For the average player, is there any mathematical advantage to playing two hands of blackjack versus one? Jason F.
Playing two hands and what advantages or disadvantages it brings your way depends on your skill level.
A skilled player using perfect basic strategy gives up the same approximately one-half percent edge to the casino on both hands. A card counter might actually gain a small advantage over the house by playing an additional hand. But if you are the Average Joe, you will reap exactly the same results on both hands, minus approximately 5% to the house, creating no edge whatsoever.
An added drawback when playing more than one spot is that you will be dealt more hands per hour. Because the casino already has a commanding edge over the Average Joe’s play, is reason enough, Jason, on why you wouldn’t want to be playing two spots. You are just as likely to keep on losing, but at a faster clip playing two hands.
The key advantage for playing two hands occurs only for card counters. If the deck is positive, counters, knowing they have an edge on the next hand, typically play more than one spot. Because they are playing two spots instead of one, they have twice as much chance of getting the high value cards as the dealer has.
As a video poker player, what should my beginning bankroll be? I typically play $1 machines. Norm N.
In the gaming business it’s called “risk of ruin.” The risk of ruin is the chance that standard deviation will wipe out your bankroll before you have a chance to win what your pre-determined win goals were. What you need in order to weather risk of ruin is a decent sized bankroll. If your bankroll is too small to handle the swings caused by standard deviation, you can get your clock cleaned.
Video poker players should have an adequate bankroll of at least 40 times their typical bet, if not more. With an adequate bankroll, you can last through a cold streak and still be in action when a hot streak comes along.
So, Norm, on a dollar machine, you should have a bankroll of at least $200 (five coins in per hand times 40).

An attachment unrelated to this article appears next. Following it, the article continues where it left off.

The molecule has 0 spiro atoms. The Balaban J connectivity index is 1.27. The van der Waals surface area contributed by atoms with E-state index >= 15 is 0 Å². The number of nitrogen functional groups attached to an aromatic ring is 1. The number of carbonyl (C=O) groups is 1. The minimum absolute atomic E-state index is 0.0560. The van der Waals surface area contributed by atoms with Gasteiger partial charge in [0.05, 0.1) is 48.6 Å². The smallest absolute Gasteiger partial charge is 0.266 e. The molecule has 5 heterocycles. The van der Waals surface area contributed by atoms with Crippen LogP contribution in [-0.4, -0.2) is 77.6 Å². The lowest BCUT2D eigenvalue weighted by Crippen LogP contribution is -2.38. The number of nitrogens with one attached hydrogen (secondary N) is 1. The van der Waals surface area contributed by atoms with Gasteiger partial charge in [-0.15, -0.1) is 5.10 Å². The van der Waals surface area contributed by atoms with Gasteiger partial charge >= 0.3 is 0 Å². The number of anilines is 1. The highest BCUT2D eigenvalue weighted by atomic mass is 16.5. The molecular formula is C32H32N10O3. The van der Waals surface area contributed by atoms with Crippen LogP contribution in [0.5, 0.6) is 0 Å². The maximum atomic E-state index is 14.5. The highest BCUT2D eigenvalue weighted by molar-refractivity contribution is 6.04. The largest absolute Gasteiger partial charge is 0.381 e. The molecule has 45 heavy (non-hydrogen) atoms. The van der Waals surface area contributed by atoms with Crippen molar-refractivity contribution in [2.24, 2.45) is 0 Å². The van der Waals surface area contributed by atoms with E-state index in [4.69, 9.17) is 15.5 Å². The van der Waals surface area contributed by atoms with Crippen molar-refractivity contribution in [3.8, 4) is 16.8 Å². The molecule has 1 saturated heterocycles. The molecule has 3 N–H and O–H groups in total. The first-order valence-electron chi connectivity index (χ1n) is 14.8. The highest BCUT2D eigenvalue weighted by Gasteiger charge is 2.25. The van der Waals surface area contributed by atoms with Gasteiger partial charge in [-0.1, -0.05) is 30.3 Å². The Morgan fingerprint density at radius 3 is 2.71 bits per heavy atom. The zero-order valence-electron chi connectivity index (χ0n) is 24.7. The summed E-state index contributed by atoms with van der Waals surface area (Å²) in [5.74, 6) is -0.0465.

What are your thoughts on players who like to believe that one video poker machine that they regularly play is luckier than another? Every time my sister and I go to the casino she runs to one particular machine that she claims pays out more. June D.
It doesn’t make one iota of difference whether she always plays her “favorite” video poker machine or bounces around. As long as the pay tables are the same, she can expect the same long-term payback.
What I can’t rule out, is that your sister accidentally happened on a video poker machine that has a much better pay table than the other machines surrounding it, so yes, June, it would pay out more.
I once had a favorite video poker machine at the Club Cal Neva in Reno that I would play after pitching cardboard for eight hours. It was a bar-top, so along with my after-shifter, I figured it was worthy of a couple of bucks before I headed up to the lake (Tahoe). I hit a royal and a dozen four-of-a-kinds over the year that I worked there, and I’m sure I cashed out more than I put in. But deep down I knew, or would like to think that I should have known, that the probabilities of royals or four-of-a-kinds appearing remain the same on all the machines, on every hand.
Gambling Wisdom of the Week: “All losers praise their own systems.” VP Pappy, Midwest Casino Guide